Wyoming plans to appeal a U.S. District Court Judge's decision from September to put the Yellowstone grizzly bear back on endangered species act protections.
On Wednesday, the Wyoming Attorney General's office filed a notice of appeal that the state plans to challenge the judge's decision that delisting the bear could hurt its long-term well-being and that the federal government didn't consider the entire grizzly population.
Cody Wisniewski is an attorney representing Wyoming farmers and ranchers who want the grizzly delisted.
"Wyoming is going to be greatly affected by the district court's decision," Wisniewski said. "The area affected by the grizzly delisting is in Wyoming… I mean Yellowstone National Park is 96 percent in the state of Wyoming."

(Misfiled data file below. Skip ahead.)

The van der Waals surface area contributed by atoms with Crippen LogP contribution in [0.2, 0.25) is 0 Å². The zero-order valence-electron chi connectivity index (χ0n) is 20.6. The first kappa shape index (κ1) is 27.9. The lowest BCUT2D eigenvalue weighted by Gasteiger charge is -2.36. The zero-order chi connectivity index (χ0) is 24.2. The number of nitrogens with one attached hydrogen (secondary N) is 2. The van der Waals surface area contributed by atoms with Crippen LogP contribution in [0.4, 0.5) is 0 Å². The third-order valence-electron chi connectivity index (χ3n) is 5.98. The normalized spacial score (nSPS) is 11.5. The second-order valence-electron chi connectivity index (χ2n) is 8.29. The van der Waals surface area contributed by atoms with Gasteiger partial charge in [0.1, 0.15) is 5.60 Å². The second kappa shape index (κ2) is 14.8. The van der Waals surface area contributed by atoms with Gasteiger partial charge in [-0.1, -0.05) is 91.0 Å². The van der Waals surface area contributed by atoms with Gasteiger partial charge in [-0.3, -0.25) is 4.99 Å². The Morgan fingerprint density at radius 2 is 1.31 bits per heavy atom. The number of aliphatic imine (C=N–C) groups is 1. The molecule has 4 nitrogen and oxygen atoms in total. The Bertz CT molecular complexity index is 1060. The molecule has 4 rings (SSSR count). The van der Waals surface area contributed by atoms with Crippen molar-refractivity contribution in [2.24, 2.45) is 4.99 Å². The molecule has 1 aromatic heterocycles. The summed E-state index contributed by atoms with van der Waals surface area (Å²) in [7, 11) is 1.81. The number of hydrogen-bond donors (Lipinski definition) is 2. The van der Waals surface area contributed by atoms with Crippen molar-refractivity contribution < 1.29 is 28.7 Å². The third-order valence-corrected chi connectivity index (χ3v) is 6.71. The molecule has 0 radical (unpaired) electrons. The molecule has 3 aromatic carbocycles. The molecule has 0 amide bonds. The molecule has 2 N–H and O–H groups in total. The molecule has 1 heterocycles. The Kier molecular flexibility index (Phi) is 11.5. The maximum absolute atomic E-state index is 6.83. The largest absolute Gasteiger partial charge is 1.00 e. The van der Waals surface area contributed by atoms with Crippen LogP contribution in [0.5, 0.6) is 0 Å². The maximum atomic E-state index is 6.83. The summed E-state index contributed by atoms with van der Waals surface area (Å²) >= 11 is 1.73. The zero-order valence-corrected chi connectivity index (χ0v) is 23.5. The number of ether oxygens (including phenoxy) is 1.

He said his clients will also consider an appeal. But environmental groups like the Center for Biological Diversity caution Wyoming's appeal is unlikely to be upheld by the court.
"The lower court remanded the case to the U.S. Fish and Wildlife Service so the ball is really in U.S. Fish and Wildlife's court," said Andrea Santarsiere, an attorney with the Center for Biological Diversity. "Unless Fish and Wildlife also appeal, the state of Wyoming's appeal is not valid."
Wyoming officials say it may be harder to win but they do have a case. The U.S. Fish and Wildlife Service, Montana and Idaho have until December 24 to join Wyoming.
This story was produced by the Mountain West News Bureau, a collaboration between Wyoming Public Media, Boise State Public Radio in Idaho, KUER in Salt Lake City and KRCC and KUNC in Colorado.